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Sulka Shirts - Page 2

post #16 of 31
Thread Starter 
These are made in Italy, supposedly.
post #17 of 31
The made in Italy shirts are a little better.
post #18 of 31
Quote:
Just picked up two new Sulka shirts on ebay for $30 each.  Can anyone tell me how are they?  Do they compare to H&K or Charvet? http://cgi.ebay.com/ws....AB:US:6 http://cgi.ebay.com/ws....AB:US:6
I don't know if they are still around but stores in NYC and Chicago were legendary. Up through the 80's, I was impressed with their goods.
post #19 of 31
I have fond memories of Sulka in New York, which was always a quiet haven for quality, tasteful, often unique apparel.  Just the other day, I wore a Sulka leather jacket with a camel hair lining that buttons out for wearing during warmer weather.  Seymour Merns (aka Sy Syms of the discount store empire) purchased Sulka as his trophy, and many mourn its disappearance from the scene. Grayson
post #20 of 31
Thread Starter 
In 2000 I happened into their Paris store as it was closing, with huge discounts on everything (this was way out of sale season). I picked up some leather luggage tags for my dad... they came apart fast though.
post #21 of 31
There's a very cool folding Sulka cane, with leather "holster," on Ebay right now.  I've never seen anything like it.  Not that I'd have any use for it.... Edit: OK, "cool" may not be entirely accurate -- interesting and different, at least.
post #22 of 31
Well, if they don't live up to RJMan standards there's always ebay relist.
post #23 of 31
Sulka shirts are very good. All last for years, they are worth the money. The shirts pictured are after Sulka was sold in the 1970's. The previous A. Sulka & Co. shirts had a more intricate label and were even better quality shirt. The actually used to cost $17.50 - 25.00. I bought all my shirts, ties, from them. After the sale the quality was OK but the fit was not the same and the fabric was also not quite the same- the price increased. Still a very good shirt. Sulka was the US equivalent of Charvet. Hope this helps.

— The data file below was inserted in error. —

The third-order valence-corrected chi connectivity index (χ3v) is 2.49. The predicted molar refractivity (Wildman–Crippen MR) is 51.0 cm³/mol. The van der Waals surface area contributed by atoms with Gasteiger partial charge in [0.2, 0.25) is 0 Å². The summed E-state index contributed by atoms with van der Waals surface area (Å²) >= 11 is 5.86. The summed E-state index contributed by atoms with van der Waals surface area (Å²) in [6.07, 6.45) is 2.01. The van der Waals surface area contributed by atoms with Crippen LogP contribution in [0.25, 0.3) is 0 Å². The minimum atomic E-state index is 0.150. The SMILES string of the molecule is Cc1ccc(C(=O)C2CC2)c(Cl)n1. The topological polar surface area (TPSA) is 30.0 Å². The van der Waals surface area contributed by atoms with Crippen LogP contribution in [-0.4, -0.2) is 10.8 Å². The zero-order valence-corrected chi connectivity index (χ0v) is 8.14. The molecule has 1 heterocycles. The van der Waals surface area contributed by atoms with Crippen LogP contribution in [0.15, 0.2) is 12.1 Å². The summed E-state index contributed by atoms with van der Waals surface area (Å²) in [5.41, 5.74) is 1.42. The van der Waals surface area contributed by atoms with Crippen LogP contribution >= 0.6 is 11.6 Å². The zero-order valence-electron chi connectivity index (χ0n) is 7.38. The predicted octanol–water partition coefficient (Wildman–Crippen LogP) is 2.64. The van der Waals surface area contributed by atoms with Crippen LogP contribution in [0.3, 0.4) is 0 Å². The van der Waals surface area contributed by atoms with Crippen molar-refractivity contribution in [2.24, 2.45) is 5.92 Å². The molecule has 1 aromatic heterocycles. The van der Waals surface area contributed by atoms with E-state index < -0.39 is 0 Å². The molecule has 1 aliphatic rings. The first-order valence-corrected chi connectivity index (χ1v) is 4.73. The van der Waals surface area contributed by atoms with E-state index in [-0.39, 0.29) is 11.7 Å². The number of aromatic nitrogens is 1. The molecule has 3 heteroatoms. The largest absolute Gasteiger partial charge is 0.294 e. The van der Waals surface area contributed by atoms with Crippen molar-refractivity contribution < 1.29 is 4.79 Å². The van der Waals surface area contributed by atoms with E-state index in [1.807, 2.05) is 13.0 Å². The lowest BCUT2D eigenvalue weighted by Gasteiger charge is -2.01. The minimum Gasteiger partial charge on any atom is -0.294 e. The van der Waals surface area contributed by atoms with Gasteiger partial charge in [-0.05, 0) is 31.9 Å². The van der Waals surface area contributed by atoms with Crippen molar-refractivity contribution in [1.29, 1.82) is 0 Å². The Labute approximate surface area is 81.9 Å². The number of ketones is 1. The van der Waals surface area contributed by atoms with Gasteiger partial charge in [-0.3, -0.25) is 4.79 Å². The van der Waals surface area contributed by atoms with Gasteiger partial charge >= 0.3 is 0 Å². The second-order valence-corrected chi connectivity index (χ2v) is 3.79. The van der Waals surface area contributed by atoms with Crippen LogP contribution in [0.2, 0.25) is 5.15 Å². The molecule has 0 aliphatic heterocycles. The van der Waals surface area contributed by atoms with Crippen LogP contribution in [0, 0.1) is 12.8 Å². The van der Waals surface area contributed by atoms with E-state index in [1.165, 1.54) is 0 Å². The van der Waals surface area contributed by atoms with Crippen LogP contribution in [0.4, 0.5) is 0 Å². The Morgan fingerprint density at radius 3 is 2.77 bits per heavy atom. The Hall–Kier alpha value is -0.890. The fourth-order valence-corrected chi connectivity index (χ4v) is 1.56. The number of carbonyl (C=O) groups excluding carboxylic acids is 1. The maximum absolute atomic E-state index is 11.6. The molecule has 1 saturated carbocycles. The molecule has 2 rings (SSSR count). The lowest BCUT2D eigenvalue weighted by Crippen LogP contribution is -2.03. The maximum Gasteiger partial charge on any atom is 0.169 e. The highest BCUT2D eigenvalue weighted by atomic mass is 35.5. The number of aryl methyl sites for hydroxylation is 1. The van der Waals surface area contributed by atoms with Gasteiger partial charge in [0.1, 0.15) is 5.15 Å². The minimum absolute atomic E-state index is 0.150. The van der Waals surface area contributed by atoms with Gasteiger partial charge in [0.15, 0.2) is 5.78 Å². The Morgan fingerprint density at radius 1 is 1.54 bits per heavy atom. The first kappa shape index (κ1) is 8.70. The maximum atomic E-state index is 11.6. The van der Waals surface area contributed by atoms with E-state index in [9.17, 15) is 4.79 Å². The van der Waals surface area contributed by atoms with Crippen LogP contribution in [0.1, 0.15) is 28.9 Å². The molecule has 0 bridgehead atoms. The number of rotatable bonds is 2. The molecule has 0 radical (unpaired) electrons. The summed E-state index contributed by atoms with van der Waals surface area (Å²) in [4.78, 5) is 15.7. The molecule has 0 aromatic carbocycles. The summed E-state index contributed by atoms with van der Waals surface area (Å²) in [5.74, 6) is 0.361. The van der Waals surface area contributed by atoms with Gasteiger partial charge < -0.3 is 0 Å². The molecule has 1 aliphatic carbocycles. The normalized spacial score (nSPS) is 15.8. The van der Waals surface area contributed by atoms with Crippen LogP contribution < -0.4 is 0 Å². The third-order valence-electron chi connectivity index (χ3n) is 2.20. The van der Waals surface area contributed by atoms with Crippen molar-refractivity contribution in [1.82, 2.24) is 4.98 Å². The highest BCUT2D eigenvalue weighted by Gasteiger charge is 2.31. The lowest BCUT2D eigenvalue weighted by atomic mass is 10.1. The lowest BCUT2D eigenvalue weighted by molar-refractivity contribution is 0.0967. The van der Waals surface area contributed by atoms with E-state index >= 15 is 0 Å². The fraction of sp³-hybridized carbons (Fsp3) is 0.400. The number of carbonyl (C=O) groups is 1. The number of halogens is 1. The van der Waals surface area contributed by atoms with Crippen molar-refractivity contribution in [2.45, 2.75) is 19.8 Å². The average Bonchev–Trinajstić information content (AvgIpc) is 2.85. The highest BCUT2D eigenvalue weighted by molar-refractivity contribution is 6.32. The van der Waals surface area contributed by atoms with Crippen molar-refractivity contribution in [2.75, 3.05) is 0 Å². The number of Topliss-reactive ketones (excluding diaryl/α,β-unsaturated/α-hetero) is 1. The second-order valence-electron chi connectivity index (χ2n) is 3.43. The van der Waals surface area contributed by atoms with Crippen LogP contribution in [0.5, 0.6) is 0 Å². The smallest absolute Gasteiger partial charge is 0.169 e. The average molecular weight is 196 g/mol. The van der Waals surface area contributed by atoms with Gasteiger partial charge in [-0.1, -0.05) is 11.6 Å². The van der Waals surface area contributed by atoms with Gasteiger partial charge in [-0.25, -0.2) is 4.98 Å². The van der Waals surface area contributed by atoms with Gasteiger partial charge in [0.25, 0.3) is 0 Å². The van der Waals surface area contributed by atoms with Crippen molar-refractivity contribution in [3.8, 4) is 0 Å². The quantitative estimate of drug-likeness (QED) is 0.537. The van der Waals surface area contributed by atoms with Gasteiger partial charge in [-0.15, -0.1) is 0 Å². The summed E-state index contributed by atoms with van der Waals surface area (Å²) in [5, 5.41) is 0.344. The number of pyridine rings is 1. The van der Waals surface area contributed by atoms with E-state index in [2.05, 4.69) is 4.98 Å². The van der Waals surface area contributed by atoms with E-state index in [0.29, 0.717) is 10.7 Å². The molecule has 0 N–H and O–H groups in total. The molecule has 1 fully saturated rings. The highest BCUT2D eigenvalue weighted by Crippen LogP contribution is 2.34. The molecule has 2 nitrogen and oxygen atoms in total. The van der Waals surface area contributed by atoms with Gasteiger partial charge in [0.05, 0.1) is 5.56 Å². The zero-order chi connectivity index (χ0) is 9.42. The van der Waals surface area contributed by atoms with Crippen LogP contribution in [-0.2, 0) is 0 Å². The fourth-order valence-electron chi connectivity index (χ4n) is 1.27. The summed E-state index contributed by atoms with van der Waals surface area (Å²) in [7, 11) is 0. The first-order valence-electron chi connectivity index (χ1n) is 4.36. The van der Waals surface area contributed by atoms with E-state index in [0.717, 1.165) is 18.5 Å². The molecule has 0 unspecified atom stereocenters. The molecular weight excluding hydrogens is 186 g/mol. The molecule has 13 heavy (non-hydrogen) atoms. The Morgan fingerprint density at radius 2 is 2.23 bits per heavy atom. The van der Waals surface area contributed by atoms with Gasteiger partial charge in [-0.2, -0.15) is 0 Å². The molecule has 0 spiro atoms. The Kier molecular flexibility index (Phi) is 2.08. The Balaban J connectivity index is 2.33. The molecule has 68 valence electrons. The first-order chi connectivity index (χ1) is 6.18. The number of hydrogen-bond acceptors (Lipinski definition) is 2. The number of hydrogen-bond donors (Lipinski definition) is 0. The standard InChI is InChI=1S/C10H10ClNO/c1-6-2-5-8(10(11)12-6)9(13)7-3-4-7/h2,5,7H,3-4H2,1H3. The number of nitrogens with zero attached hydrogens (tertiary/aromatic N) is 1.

post #24 of 31
Thread Starter 
Quote:
Well, if they don't live up to RJMan standards there's always ebay relist.
la surdose de luxe mene au crime...
post #25 of 31
[quote]
Quote:
Originally Posted by AlanC,Mar. 15 2005,12:47
Well, if they don't live up to RJMan standards there's always ebay relist.
Quote:
la surdose de luxe mene au crime....
ha ha, ain't it the truth.
post #26 of 31
I can only tell you about domestic production. about 20-13 years ago. Stock shirts were made by a guy named Barry Parkoff in Port Chester, NY. He also made sails. Whe he closed the production shifter to Elana J in PA. They are gone for over a year. Custom was made years ago by Chris-Arto. Mike at Geneva took the business with him when he opened up across the street from Chris -Arto. The factory was not called Geneva. It was named after some other swiss city. Sulka then pulled the custome work and gave it to Paris shirt. Neil Fox was the one who basically killed the business. IMO. Carl
post #27 of 31
One thing I've noticed about the Sulka shirts I have is that they're all cut very full -- comparable to the Brooks Brothers cut, or bigger.
post #28 of 31
Quote:
One thing I've noticed about the Sulka shirts I have is that they're all cut very full -- comparable to the Brooks Brothers cut, or bigger.
Yes, full. Don't think bigger than Brooks though. (May be wrong of course -- but difficult to get fuller cut than Brooks, no?) I knew a lot of Ivy League guys who would wear the stuff. It was well-known to be a purveyor of luxury -- almost sinfully so by standards of the New England haberdasher.
post #29 of 31
Regarding whether Sulka shirts have MOP buttons, I took a look at the 3 Sulka shirts that I currently have in my closet -- interestingly, the one dress shirt does not have MOP buttons but the two more casual shirts do (both are heavy cotton fall/winter/early spring shirts). One of the two casual shirts has "Sulka" stamped into the MOP buttons as well. I didn't look to see whether any of the shirts indicated whether they were made in Italy or the US or elsewhere.
post #30 of 31
Quote:
Neil Fox was the one who basically killed the business.
What happened? All I remember was, they were on Park in the 50s for many years, seemingly doing just fine. Then they opened a "superstore" on Madison in the 60s, and within a year they were gone. Very sad.
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